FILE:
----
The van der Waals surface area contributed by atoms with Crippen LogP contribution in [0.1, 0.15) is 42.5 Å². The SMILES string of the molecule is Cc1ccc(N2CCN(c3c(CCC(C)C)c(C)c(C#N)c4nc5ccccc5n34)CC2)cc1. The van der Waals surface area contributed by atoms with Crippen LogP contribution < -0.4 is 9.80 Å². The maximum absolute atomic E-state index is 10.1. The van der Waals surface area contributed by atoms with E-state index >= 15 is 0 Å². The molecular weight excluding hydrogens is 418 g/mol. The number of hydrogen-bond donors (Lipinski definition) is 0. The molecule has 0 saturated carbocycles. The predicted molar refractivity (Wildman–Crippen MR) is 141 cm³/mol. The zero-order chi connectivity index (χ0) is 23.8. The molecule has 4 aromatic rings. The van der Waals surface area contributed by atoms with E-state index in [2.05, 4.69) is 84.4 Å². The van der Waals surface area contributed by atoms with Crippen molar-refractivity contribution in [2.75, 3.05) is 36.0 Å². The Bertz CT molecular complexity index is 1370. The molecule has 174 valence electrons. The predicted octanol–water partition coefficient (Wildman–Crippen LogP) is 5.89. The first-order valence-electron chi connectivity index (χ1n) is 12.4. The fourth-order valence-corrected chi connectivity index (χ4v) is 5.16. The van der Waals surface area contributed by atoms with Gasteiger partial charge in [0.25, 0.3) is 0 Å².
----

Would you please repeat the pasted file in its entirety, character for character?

The van der Waals surface area contributed by atoms with Crippen LogP contribution in [0.1, 0.15) is 42.5 Å². The SMILES string of the molecule is Cc1ccc(N2CCN(c3c(CCC(C)C)c(C)c(C#N)c4nc5ccccc5n34)CC2)cc1. The van der Waals surface area contributed by atoms with Crippen LogP contribution < -0.4 is 9.80 Å². The maximum absolute atomic E-state index is 10.1. The van der Waals surface area contributed by atoms with E-state index >= 15 is 0 Å². The molecular weight excluding hydrogens is 418 g/mol. The number of hydrogen-bond donors (Lipinski definition) is 0. The molecule has 0 saturated carbocycles. The predicted molar refractivity (Wildman–Crippen MR) is 141 cm³/mol. The zero-order chi connectivity index (χ0) is 23.8. The molecule has 4 aromatic rings. The van der Waals surface area contributed by atoms with E-state index in [2.05, 4.69) is 84.4 Å². The van der Waals surface area contributed by atoms with Crippen molar-refractivity contribution in [2.75, 3.05) is 36.0 Å². The Bertz CT molecular complexity index is 1370. The molecule has 174 valence electrons. The predicted octanol–water partition coefficient (Wildman–Crippen LogP) is 5.89. The first-order valence-electron chi connectivity index (χ1n) is 12.4. The fourth-order valence-corrected chi connectivity index (χ4v) is 5.16. The van der Waals surface area contributed by atoms with Gasteiger partial charge in [0.25, 0.3) is 0 Å².